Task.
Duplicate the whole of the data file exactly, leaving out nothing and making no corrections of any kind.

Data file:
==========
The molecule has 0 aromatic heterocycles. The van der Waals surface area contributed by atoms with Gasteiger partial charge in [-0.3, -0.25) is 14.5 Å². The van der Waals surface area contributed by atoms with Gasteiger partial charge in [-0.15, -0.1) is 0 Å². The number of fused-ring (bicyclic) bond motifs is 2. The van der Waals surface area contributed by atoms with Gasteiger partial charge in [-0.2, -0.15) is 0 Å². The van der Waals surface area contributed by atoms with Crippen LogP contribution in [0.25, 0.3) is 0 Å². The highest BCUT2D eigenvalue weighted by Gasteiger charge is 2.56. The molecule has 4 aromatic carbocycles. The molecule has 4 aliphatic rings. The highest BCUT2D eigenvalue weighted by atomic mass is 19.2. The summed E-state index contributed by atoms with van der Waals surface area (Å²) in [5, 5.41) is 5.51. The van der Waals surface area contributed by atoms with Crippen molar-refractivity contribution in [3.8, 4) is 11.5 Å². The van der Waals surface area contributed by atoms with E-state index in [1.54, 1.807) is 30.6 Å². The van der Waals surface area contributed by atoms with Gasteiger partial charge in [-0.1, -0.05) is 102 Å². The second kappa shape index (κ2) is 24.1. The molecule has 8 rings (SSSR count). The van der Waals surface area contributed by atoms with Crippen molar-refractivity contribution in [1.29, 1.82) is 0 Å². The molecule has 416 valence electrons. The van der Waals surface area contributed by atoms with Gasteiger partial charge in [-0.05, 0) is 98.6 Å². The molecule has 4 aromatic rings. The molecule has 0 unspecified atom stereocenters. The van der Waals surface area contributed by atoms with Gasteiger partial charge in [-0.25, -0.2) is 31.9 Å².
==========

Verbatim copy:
The molecule has 0 aromatic heterocycles. The van der Waals surface area contributed by atoms with Gasteiger partial charge in [-0.3, -0.25) is 14.5 Å². The van der Waals surface area contributed by atoms with Gasteiger partial charge in [-0.15, -0.1) is 0 Å². The number of fused-ring (bicyclic) bond motifs is 2. The van der Waals surface area contributed by atoms with Gasteiger partial charge in [-0.2, -0.15) is 0 Å². The van der Waals surface area contributed by atoms with Crippen LogP contribution in [0.25, 0.3) is 0 Å². The highest BCUT2D eigenvalue weighted by Gasteiger charge is 2.56. The molecule has 4 aromatic carbocycles. The molecule has 4 aliphatic rings. The highest BCUT2D eigenvalue weighted by atomic mass is 19.2. The summed E-state index contributed by atoms with van der Waals surface area (Å²) in [5, 5.41) is 5.51. The van der Waals surface area contributed by atoms with Crippen molar-refractivity contribution in [3.8, 4) is 11.5 Å². The van der Waals surface area contributed by atoms with E-state index in [1.54, 1.807) is 30.6 Å². The van der Waals surface area contributed by atoms with Gasteiger partial charge in [-0.1, -0.05) is 102 Å². The second kappa shape index (κ2) is 24.1. The molecule has 8 rings (SSSR count). The van der Waals surface area contributed by atoms with Crippen molar-refractivity contribution in [1.29, 1.82) is 0 Å². The molecule has 416 valence electrons. The van der Waals surface area contributed by atoms with Gasteiger partial charge in [-0.05, 0) is 98.6 Å². The molecule has 4 aromatic rings. The molecule has 0 unspecified atom stereocenters. The van der Waals surface area contributed by atoms with Gasteiger partial charge in [-0.25, -0.2) is 31.9 Å².